The United States has waded into the mysterious murder of Italian student Giulio Regeni by asking the Egyptian government to allow for “impartial and comprehensive investigations” into the matter.
Regeni, a post-graduate student of the Cambridge University went missing on January 25 in Egypt where he had been researching the country’s labour unions.
His body was found nine days later on the side of a road in the capital, Cairo.
... we continue to call on the government of Egypt to insure that the investigation is conducted in a full and transparent manner, and to fully collaborate with the Italian officials who we know are part of that investigation.
There have since been varied accounts about how he was killed.
Initially, an Egyptian gang said to be specialised in kidnapping foreigners was blamed for Regeni’s death. All 4 members of the gang were however said to have been shot dead by Egyptian forces and some of the relatives held for questioning.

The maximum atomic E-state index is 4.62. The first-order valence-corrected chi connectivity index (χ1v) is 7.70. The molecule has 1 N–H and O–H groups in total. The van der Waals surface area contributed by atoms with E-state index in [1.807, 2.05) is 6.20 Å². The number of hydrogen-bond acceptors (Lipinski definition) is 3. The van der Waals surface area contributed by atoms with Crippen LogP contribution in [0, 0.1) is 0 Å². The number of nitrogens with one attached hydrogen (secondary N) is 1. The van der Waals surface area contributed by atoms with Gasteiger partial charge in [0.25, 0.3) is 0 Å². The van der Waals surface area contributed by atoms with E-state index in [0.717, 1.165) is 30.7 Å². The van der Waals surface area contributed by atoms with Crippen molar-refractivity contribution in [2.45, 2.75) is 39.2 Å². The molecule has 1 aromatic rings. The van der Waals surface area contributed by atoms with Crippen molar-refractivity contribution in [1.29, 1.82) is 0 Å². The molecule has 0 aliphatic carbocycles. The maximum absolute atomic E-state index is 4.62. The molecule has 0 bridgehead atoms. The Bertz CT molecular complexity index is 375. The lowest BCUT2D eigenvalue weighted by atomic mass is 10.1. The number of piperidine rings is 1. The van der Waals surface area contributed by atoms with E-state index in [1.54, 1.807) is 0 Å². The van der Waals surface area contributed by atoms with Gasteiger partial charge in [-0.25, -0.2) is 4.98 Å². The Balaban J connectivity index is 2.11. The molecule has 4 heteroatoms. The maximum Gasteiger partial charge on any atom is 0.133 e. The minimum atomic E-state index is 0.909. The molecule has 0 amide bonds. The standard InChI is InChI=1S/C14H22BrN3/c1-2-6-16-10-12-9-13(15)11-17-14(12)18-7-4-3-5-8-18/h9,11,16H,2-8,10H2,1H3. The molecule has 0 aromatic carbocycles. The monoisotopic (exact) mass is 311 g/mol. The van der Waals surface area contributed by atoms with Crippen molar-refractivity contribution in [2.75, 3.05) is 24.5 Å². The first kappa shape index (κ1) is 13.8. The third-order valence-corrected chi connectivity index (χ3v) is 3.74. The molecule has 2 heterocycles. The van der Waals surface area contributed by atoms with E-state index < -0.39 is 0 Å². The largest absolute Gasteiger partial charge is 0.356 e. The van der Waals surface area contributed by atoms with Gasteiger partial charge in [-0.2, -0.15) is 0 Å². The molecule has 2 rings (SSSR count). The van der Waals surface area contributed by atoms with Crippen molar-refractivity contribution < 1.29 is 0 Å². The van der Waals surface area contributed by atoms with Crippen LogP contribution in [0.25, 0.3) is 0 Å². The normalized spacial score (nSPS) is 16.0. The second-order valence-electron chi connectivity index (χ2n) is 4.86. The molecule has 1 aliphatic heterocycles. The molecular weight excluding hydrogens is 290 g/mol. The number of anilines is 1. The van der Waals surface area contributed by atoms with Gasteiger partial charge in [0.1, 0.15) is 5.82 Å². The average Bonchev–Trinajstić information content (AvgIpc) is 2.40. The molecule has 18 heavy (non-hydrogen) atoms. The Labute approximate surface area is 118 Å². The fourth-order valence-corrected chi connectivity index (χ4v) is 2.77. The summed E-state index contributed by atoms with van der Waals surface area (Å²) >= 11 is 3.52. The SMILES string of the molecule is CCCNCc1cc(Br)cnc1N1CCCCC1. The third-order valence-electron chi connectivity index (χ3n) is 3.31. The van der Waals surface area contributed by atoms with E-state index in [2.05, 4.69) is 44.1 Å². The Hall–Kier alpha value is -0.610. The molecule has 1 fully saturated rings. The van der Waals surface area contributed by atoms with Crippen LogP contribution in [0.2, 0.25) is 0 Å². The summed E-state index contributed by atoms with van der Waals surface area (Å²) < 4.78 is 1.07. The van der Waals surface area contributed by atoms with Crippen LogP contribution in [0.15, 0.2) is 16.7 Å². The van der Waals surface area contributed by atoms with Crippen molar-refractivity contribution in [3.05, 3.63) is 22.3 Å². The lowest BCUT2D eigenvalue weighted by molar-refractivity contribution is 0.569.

The account has since changed with the Egyptian police saying they had detained Regeni on the day he was said to have gone missing.
But spokesperson for the U.S. State Department, John Kirby told a news conference that a comprehensive investigation was the best way to answer the nagging questions surrounding Regeni’s death.
“What I would tell you – and we have reiterated – is that the details that have come to light since his death have raised questions about the circumstances of his death that we believe can only be answered by an impartial and a comprehensive inquiry.”
“And we continue to call on the government of Egypt to insure that the investigation is conducted in a full and transparent manner, and to fully collaborate with the Italian officials who we know are part of that investigation,” Kirby added.
The unresolved murder of the Italian student threatens to mar relations between Egypt and Italy although some Egyptian officials have said the two countries remain on cordial terms.
U.S. Secretary of State John Kerry visited Cairo this week to discuss human rights concerns with Egypt’s leaders. But Kirby would not say whether Giulio Regeni’ case came up for discussion during that meeting.